‘Inadequate’ sick pay and worker bus fare rises at the coronavirus-hit Bernard Matthews’ turkey processing factory in Suffolk increase the risk of further Covid-19 transmissions, Unite said today (Wednesday 30 September).
The company, which was taken over by the owner of poultry giant 2 Sisters, Ranjit Boparan, in 2016, has informed Unite that minimum wage workers at the Holton plant who need to self-isolate will only receive statutory sick pay (SSP) of £95.85 a week.
Bernard Matthews has also stated that the outbreak may be linked to workers car sharing. In response, Unite said that since August the company had ‘actively encouraged’ car sharing by nearly doubling the fares of its company-run buses to the site from £3.50 to £6 a day.
The union said that ‘Bernard Matthews is part of Ranjit Boparan’s billion-pound business empire, but its penny pinching is putting the health of its workers and the public at risk’.
Unite has consistently warned Mr Boparan’s 2 Sisters, which has suffered a number of outbreaks at sites across the country, and other food manufacturers, that only paying SSP leaves low paid staff facing the ‘stark choice of working while potentially infected or being unable to pay for food, rent or other bills’.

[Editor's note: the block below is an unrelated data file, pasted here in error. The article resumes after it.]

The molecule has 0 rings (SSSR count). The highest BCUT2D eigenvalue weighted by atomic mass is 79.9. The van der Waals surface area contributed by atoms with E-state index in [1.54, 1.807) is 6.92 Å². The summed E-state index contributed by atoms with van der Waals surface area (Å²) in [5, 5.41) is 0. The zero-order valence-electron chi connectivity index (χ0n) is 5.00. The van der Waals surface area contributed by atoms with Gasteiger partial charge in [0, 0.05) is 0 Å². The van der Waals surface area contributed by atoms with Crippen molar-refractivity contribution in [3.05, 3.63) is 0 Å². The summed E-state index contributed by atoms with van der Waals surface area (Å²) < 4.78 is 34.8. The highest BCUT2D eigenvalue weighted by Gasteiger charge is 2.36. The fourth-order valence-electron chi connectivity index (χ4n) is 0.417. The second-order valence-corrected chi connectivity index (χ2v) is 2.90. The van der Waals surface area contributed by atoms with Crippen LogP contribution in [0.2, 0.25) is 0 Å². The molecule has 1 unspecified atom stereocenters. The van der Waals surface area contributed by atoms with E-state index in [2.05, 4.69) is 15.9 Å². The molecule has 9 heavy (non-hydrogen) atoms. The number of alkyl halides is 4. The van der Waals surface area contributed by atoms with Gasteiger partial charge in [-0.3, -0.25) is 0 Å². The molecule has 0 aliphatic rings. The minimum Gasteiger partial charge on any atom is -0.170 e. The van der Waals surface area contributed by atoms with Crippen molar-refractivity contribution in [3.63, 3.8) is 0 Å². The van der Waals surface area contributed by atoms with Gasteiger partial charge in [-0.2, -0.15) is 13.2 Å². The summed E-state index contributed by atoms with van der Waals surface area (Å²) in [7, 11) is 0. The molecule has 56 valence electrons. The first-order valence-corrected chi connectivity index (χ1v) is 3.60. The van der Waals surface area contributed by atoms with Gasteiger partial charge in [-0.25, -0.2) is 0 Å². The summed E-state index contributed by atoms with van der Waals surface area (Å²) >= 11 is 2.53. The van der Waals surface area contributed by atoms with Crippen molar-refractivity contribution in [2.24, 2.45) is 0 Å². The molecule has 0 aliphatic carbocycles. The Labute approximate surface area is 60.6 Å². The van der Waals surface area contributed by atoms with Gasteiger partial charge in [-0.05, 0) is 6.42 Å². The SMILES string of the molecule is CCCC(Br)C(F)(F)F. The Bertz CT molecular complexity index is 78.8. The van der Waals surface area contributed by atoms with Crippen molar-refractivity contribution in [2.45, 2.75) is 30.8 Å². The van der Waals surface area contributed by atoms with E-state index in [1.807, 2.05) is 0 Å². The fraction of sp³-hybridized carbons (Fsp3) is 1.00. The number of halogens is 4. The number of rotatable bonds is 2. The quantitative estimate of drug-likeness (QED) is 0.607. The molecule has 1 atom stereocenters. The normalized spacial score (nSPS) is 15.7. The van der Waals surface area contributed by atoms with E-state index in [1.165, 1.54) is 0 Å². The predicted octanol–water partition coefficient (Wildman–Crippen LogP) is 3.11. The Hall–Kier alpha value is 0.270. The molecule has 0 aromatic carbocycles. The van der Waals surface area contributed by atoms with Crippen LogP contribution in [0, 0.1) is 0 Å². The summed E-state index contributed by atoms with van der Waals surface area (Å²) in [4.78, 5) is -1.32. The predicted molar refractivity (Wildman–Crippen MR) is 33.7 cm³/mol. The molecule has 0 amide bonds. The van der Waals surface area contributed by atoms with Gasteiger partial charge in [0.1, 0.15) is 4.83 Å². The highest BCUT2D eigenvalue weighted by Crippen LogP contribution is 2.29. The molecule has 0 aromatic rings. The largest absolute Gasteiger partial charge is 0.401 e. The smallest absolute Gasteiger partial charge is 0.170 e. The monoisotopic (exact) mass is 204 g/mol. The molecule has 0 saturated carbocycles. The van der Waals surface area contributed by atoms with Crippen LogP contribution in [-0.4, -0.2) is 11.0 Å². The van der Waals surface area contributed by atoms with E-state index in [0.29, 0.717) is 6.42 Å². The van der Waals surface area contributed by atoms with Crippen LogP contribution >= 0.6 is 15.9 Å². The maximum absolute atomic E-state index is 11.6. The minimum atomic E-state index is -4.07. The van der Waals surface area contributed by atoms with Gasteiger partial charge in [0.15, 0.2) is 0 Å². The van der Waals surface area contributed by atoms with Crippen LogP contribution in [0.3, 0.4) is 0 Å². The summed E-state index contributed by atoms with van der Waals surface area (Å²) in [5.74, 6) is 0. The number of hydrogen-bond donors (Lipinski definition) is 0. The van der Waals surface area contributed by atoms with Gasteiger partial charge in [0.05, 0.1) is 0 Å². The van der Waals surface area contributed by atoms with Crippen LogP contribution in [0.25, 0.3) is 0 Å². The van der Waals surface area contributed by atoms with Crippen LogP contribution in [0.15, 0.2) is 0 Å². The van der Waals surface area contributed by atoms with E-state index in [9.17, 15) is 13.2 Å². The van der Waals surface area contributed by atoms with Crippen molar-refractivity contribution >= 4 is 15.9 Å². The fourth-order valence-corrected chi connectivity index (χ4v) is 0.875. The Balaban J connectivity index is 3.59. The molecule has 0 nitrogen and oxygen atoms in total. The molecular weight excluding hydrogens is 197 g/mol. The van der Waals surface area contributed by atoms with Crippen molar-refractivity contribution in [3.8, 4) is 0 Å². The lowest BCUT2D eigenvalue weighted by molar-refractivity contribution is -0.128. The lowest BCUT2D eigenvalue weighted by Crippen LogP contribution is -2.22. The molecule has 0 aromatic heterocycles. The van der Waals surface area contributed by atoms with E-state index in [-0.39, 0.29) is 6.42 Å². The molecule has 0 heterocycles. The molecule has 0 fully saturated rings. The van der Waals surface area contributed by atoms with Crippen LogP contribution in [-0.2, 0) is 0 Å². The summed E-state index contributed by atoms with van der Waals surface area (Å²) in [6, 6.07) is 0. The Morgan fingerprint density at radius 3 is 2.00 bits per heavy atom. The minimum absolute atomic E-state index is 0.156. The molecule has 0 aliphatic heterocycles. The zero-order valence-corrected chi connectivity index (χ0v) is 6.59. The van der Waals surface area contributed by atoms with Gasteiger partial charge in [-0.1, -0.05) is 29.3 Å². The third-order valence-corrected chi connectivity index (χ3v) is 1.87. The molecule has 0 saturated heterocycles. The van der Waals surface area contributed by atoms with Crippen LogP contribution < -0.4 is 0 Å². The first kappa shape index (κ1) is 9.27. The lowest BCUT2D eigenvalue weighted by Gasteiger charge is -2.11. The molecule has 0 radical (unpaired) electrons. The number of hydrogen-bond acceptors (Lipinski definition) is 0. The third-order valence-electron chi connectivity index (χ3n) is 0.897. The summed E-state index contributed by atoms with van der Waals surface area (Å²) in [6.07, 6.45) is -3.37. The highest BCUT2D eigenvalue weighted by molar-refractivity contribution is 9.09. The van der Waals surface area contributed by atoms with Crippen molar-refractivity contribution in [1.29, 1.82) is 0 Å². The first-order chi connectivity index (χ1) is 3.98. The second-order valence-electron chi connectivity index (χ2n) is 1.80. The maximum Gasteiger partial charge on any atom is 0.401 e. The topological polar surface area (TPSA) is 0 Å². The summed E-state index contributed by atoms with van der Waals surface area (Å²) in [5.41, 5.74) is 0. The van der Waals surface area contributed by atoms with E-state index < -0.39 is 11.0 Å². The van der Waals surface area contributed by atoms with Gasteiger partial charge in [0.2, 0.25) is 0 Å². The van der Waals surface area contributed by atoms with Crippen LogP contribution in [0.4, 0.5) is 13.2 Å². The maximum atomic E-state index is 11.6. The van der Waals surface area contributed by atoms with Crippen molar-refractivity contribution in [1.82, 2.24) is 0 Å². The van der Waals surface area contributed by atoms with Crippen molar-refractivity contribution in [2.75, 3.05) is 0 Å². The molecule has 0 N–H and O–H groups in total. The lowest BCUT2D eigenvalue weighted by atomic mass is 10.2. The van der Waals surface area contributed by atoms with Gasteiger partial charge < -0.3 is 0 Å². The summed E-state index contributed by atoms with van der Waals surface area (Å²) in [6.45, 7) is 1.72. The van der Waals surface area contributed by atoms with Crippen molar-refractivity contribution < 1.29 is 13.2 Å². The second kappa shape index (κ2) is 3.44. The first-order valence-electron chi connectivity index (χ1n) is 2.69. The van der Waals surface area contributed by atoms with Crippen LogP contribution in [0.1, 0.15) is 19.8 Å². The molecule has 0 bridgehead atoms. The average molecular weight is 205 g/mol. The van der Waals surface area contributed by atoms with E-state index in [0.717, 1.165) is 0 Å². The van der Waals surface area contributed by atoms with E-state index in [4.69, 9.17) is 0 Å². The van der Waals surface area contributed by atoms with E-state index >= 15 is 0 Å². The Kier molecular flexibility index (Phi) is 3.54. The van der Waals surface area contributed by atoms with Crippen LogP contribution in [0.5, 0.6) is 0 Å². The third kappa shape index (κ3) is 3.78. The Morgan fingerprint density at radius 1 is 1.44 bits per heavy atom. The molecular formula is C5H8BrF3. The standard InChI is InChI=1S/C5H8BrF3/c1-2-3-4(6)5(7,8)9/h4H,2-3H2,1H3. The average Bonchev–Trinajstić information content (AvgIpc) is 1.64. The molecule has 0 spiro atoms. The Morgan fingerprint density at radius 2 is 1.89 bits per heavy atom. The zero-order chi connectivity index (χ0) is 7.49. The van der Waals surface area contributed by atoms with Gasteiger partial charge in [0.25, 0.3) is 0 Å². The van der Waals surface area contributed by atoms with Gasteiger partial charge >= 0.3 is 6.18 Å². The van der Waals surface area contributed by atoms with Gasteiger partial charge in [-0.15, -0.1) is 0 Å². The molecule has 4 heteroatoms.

The most recent of example of this happening was at Chesterfield Poultry owned Banham Poultry in Norfolk, where workers told the BBC that symptomatic staff had turned up for work because they could not afford to live on SSP.
The union said that Bernard Matthews should not leave workers at the mercy of local authority or central government emergency support, when many staff would not be eligible because they do not claim benefits or have dependent children.
Last week, before the outbreak was discovered, Unite criticised the company’s decision in August to increase its Holton transport fares from £3.50 a day to £6.00 a day and cancel the staff bus to its Great Witchingham site in Norfolk from October.
Unite regional officer Mark Jaina said, “Bernard Matthews is part of Ranjit Boparan’s billion-pound business empire, but its penny pinching is putting the health of its workers and the public at risk. Bernard Matthews has millions at its disposal, but pays the workforce a pittance and provides inadequate sick pay.
“There is no need for their workers to be put in a position where they are faced with the stark choice of either working while potentially infected or being unable to pay for food, rent or other bills. It is simply not enough to leave their most vulnerable staff to the mercies of emergency local authority or government assistance, which many will not qualify for anyway.
“The coronavirus is with us for the foreseeable future and Bernard Matthews risks further outbreaks if staff are not provided with the financial resources they need to self-isolate. Bernard Matthews has also cited car sharing as a potential source of transmission, yet the company has actively encouraged it by nearly doubling fares on their worker buses.
“Providing adequate sick pay for self-isolating workers and cancelling the rise in bus fares are not only the right thing to do for Bernard Matthews’ workforce, they are also the right thing to do for public health.”
By Ryan Fletcher